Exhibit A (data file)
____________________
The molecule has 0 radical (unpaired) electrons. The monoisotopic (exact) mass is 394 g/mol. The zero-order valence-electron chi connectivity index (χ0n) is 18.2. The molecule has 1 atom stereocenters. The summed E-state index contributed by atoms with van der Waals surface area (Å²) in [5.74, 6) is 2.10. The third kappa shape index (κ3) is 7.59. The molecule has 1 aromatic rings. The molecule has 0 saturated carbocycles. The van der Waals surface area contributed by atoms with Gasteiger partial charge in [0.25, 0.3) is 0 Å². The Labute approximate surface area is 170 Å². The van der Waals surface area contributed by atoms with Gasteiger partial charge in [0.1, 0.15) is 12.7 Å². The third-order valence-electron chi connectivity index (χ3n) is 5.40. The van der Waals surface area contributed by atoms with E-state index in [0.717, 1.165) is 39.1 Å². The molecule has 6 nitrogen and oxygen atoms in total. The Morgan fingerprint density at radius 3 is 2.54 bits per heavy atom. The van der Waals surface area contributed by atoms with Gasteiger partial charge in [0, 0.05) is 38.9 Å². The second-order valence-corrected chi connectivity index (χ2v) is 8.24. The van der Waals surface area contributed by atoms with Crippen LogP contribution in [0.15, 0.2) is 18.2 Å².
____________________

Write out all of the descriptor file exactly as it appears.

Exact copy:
The molecule has 0 radical (unpaired) electrons. The monoisotopic (exact) mass is 394 g/mol. The zero-order valence-electron chi connectivity index (χ0n) is 18.2. The molecule has 1 atom stereocenters. The summed E-state index contributed by atoms with van der Waals surface area (Å²) in [5.74, 6) is 2.10. The third kappa shape index (κ3) is 7.59. The molecule has 1 aromatic rings. The molecule has 0 saturated carbocycles. The van der Waals surface area contributed by atoms with Gasteiger partial charge in [0.25, 0.3) is 0 Å². The Labute approximate surface area is 170 Å². The van der Waals surface area contributed by atoms with Gasteiger partial charge in [0.1, 0.15) is 12.7 Å². The third-order valence-electron chi connectivity index (χ3n) is 5.40. The van der Waals surface area contributed by atoms with E-state index in [0.717, 1.165) is 39.1 Å². The molecule has 6 nitrogen and oxygen atoms in total. The Morgan fingerprint density at radius 3 is 2.54 bits per heavy atom. The van der Waals surface area contributed by atoms with Gasteiger partial charge in [0, 0.05) is 38.9 Å². The second-order valence-corrected chi connectivity index (χ2v) is 8.24. The van der Waals surface area contributed by atoms with Crippen LogP contribution in [0.15, 0.2) is 18.2 Å².